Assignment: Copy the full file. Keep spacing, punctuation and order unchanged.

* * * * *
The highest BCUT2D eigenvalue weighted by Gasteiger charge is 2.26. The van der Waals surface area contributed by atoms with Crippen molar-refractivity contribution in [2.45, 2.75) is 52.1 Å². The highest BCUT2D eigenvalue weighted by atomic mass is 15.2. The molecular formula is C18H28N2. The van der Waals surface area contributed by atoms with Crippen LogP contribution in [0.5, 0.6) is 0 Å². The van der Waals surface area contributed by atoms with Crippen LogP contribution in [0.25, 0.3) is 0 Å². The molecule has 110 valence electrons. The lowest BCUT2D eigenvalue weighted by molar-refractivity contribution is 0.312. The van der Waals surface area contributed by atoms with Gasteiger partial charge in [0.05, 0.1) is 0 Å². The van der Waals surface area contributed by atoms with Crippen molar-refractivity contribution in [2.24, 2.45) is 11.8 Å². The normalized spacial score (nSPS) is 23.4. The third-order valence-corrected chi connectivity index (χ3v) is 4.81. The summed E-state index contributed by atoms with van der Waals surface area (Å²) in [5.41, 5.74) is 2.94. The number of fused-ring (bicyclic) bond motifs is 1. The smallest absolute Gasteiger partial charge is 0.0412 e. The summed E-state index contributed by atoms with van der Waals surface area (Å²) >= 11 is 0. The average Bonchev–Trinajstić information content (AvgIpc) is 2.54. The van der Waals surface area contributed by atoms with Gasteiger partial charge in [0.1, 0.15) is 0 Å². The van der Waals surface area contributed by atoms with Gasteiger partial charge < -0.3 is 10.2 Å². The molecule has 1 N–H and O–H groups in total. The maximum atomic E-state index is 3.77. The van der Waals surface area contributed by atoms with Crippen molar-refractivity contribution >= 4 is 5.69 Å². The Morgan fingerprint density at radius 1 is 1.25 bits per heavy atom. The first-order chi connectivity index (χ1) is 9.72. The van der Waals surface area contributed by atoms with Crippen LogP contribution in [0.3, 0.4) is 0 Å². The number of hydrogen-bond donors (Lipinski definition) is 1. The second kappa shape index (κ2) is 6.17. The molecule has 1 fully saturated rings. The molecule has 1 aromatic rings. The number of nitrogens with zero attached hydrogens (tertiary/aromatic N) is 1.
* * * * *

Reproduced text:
The highest BCUT2D eigenvalue weighted by Gasteiger charge is 2.26. The van der Waals surface area contributed by atoms with Crippen molar-refractivity contribution in [2.45, 2.75) is 52.1 Å². The highest BCUT2D eigenvalue weighted by atomic mass is 15.2. The molecular formula is C18H28N2. The van der Waals surface area contributed by atoms with Crippen LogP contribution in [0.5, 0.6) is 0 Å². The van der Waals surface area contributed by atoms with Crippen LogP contribution in [0.25, 0.3) is 0 Å². The molecule has 110 valence electrons. The lowest BCUT2D eigenvalue weighted by molar-refractivity contribution is 0.312. The van der Waals surface area contributed by atoms with Gasteiger partial charge in [0.05, 0.1) is 0 Å². The van der Waals surface area contributed by atoms with Crippen molar-refractivity contribution in [2.24, 2.45) is 11.8 Å². The normalized spacial score (nSPS) is 23.4. The third-order valence-corrected chi connectivity index (χ3v) is 4.81. The summed E-state index contributed by atoms with van der Waals surface area (Å²) in [5.41, 5.74) is 2.94. The number of fused-ring (bicyclic) bond motifs is 1. The smallest absolute Gasteiger partial charge is 0.0412 e. The summed E-state index contributed by atoms with van der Waals surface area (Å²) >= 11 is 0. The average Bonchev–Trinajstić information content (AvgIpc) is 2.54. The van der Waals surface area contributed by atoms with Gasteiger partial charge in [0.1, 0.15) is 0 Å². The van der Waals surface area contributed by atoms with Gasteiger partial charge < -0.3 is 10.2 Å². The molecule has 1 N–H and O–H groups in total. The maximum atomic E-state index is 3.77. The van der Waals surface area contributed by atoms with Crippen molar-refractivity contribution >= 4 is 5.69 Å². The Morgan fingerprint density at radius 1 is 1.25 bits per heavy atom. The first-order chi connectivity index (χ1) is 9.72. The van der Waals surface area contributed by atoms with Crippen LogP contribution in [0.3, 0.4) is 0 Å². The number of hydrogen-bond donors (Lipinski definition) is 1. The second kappa shape index (κ2) is 6.17. The molecule has 1 fully saturated rings. The molecule has 1 aromatic rings. The number of nitrogens with zero attached hydrogens (tertiary/aromatic N) is 1.